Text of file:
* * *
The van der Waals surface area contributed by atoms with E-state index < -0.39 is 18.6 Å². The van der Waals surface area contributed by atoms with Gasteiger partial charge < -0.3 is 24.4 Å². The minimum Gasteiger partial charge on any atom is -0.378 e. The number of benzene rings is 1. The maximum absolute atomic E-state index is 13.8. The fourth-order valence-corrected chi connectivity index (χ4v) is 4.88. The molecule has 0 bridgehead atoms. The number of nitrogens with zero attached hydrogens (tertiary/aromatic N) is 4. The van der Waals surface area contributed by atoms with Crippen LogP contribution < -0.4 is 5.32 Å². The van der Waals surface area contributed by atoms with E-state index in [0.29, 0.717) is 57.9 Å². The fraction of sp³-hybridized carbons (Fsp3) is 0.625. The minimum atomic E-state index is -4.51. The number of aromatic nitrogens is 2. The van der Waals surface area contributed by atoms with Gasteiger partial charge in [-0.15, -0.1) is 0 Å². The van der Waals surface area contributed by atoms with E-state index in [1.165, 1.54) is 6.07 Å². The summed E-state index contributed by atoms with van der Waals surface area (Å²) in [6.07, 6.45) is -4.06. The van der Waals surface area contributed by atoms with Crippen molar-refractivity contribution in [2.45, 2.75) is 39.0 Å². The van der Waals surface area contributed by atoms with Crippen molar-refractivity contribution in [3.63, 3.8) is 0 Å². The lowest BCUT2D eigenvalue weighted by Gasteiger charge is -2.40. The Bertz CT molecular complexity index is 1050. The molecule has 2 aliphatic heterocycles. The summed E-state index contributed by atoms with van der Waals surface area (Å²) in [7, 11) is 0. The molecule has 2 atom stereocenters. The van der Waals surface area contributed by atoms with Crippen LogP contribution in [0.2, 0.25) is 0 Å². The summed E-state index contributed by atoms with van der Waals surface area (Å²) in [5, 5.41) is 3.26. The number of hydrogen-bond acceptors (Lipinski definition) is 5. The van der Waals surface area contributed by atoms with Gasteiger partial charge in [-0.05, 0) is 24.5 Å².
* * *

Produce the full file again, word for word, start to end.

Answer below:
The van der Waals surface area contributed by atoms with E-state index < -0.39 is 18.6 Å². The van der Waals surface area contributed by atoms with Gasteiger partial charge < -0.3 is 24.4 Å². The minimum Gasteiger partial charge on any atom is -0.378 e. The number of benzene rings is 1. The maximum absolute atomic E-state index is 13.8. The fourth-order valence-corrected chi connectivity index (χ4v) is 4.88. The molecule has 0 bridgehead atoms. The number of nitrogens with zero attached hydrogens (tertiary/aromatic N) is 4. The van der Waals surface area contributed by atoms with Crippen LogP contribution < -0.4 is 5.32 Å². The van der Waals surface area contributed by atoms with E-state index in [0.29, 0.717) is 57.9 Å². The fraction of sp³-hybridized carbons (Fsp3) is 0.625. The minimum atomic E-state index is -4.51. The number of aromatic nitrogens is 2. The van der Waals surface area contributed by atoms with Gasteiger partial charge in [-0.15, -0.1) is 0 Å². The van der Waals surface area contributed by atoms with E-state index in [1.165, 1.54) is 6.07 Å². The summed E-state index contributed by atoms with van der Waals surface area (Å²) in [6.07, 6.45) is -4.06. The van der Waals surface area contributed by atoms with Crippen molar-refractivity contribution in [2.45, 2.75) is 39.0 Å². The van der Waals surface area contributed by atoms with Crippen molar-refractivity contribution in [3.63, 3.8) is 0 Å². The lowest BCUT2D eigenvalue weighted by Gasteiger charge is -2.40. The Bertz CT molecular complexity index is 1050. The molecule has 2 aliphatic heterocycles. The summed E-state index contributed by atoms with van der Waals surface area (Å²) in [7, 11) is 0. The molecule has 2 atom stereocenters. The van der Waals surface area contributed by atoms with Crippen LogP contribution in [0.2, 0.25) is 0 Å². The summed E-state index contributed by atoms with van der Waals surface area (Å²) in [5, 5.41) is 3.26. The number of hydrogen-bond acceptors (Lipinski definition) is 5. The van der Waals surface area contributed by atoms with Gasteiger partial charge in [-0.05, 0) is 24.5 Å².